SALT LAKE CITY — Whether it's negotiating for a job, bartering for trinkets in Tijuana or buying a car, there is no better situation than being able to say no and mean it.
Amazing how cooperative a salesperson gets when you say the seven magic words: I can take it or leave it.
Suddenly people get really flexible.
So it is with the BYU Cougars, who just last week became one of the most intriguing teams in college football. Slightly more than a year ago, the Cougars were looking for a landing place. Now they're in a position to negotiate, as another round of musical chairs approaches.
BYU's value stems from the fact the Big 12 is again in upheaval. With news that Texas A&M is planning to join the Southeastern Conference, that would leave the Big 12 with just nine teams. Last year Nebraska and Colorado announced they were leaving. Rumors persist about Texas, Oklahoma, Oklahoma State and Texas Tech. Oklahoma has admitted it is looking at its options.
Hoping to save itself, the Big 12 has reportedly contacted BYU about joining. Whereas the Cougars of the 1990s looked into applying for the prestigious league, now it appears to be the other way around. The mountain has come to Mohammed, er, Brigham.
Flattering, but if I were BYU and the offer came, I'd say thanks but I'm happy being single. Two weeks ago I wouldn't have said that. I thought BYU should accept any offer to move to the security of a big conference. But that was before it became clear the Big 12 could quickly become the Small 5.
Reasons to join a major conference are compelling. Foremost, it would give the Cougars access to automatic BCS bowl bids. It would likely generate more revenue for the Cougars than they have ever earned.
Beyond that, a conference would provide BYU with the bulk of its scheduling for years to come. There's something comforting about not having to sweat it out finding November opponents.
Although BYU expects terrific exposure with its current ESPN deal, it would get widespread attention in the Big 12, too. It would be in a conference that includes such noted basketball programs as Kansas State, Kansas, Oklahoma and Texas.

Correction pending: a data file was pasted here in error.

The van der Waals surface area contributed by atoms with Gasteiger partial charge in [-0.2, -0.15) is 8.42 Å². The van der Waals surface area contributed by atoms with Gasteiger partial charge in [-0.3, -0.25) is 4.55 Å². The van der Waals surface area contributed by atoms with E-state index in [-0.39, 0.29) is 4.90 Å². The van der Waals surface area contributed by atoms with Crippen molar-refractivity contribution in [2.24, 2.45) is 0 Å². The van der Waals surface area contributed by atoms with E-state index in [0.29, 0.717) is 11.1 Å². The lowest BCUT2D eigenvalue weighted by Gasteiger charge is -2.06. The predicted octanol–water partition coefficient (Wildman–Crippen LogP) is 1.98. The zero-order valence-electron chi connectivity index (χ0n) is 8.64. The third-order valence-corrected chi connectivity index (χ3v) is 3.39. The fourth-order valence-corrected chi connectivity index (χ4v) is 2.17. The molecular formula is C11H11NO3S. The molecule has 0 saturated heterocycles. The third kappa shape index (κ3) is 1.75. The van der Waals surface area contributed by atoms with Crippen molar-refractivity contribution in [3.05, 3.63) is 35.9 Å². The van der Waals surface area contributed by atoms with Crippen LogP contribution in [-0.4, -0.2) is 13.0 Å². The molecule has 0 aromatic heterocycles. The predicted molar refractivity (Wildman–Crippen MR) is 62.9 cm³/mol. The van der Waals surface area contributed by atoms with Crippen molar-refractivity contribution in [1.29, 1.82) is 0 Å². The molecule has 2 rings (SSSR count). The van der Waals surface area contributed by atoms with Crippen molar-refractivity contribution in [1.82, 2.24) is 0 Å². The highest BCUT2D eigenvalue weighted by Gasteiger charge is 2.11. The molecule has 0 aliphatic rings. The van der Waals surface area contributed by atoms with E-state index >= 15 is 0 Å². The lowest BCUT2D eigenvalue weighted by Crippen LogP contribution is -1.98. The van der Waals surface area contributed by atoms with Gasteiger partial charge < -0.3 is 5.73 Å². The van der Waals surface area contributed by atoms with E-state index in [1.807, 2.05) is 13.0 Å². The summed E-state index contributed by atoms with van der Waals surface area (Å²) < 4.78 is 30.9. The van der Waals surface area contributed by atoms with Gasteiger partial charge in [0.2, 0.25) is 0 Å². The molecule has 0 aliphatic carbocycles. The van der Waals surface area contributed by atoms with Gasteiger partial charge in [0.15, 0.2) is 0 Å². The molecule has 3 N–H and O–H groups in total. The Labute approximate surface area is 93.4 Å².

All good unless only a handful of teams remain. Then the Big 12 could lose its BCS automatic qualifier status, no matter whom it adds.
It's no secret that BYU has grown fond of independence in football; coach Bronco Mendenhall reiterated that last week. The Cougars can play games when and where they wish and don't have to worry about a conference scheduling football games on Sunday — something the Pac-12 considered, had the NFL lockout stretched into autumn.
In that sense, BYU was made for independence and vice versa. BYU has said winning national titles isn't its main goal, but rather to use football as a missionary tool. (It also thinks it can win a title as an independent, but that's another story.)
Why join a conference that's in danger of collapsing? That's like scoring a discount ticket on the Hindenburg.
If the Big 12 folds, BYU will still have a good chance of being picked up by one of the proposed super-conferences. If the conference survives, BYU will remain in the conversation when the great division between haves and have-nots occurs. It might even be in better position than schools such as Washington State, Iowa State, Rutgers or Vanderbilt.
With BYU's television presence secure, it doesn't need a conference as much as it used to. The Cougars are free to browse without buying. If I were them I'd ride this one out, tempting as an offer may be. I'd borrow a line from Scarlett O'Hara: "I can't think about that right now. If I do, I'll go crazy. I'll think about that tomorrow."
Because tomorrow is another day, especially when it comes to conference realignment.